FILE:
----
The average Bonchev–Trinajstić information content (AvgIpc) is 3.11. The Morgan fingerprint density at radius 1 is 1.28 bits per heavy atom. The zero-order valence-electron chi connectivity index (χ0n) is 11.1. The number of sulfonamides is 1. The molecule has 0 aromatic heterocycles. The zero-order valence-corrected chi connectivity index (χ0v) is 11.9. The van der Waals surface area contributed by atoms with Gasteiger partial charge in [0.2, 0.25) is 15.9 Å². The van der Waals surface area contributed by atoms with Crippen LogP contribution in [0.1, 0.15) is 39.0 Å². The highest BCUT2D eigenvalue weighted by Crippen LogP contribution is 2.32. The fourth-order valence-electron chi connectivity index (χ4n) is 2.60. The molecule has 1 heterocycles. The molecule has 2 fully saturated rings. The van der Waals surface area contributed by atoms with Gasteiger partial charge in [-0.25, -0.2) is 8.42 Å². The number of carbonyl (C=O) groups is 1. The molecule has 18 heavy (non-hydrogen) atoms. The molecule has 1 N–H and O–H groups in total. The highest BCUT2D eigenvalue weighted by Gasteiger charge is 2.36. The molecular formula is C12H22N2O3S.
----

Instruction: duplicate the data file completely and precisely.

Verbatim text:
The average Bonchev–Trinajstić information content (AvgIpc) is 3.11. The Morgan fingerprint density at radius 1 is 1.28 bits per heavy atom. The zero-order valence-electron chi connectivity index (χ0n) is 11.1. The number of sulfonamides is 1. The molecule has 0 aromatic heterocycles. The zero-order valence-corrected chi connectivity index (χ0v) is 11.9. The van der Waals surface area contributed by atoms with Gasteiger partial charge in [0.2, 0.25) is 15.9 Å². The van der Waals surface area contributed by atoms with Crippen LogP contribution in [0.1, 0.15) is 39.0 Å². The highest BCUT2D eigenvalue weighted by Crippen LogP contribution is 2.32. The fourth-order valence-electron chi connectivity index (χ4n) is 2.60. The molecule has 1 heterocycles. The molecule has 2 fully saturated rings. The van der Waals surface area contributed by atoms with Gasteiger partial charge in [-0.25, -0.2) is 8.42 Å². The number of carbonyl (C=O) groups is 1. The molecule has 18 heavy (non-hydrogen) atoms. The molecule has 1 N–H and O–H groups in total. The highest BCUT2D eigenvalue weighted by Gasteiger charge is 2.36. The molecular formula is C12H22N2O3S.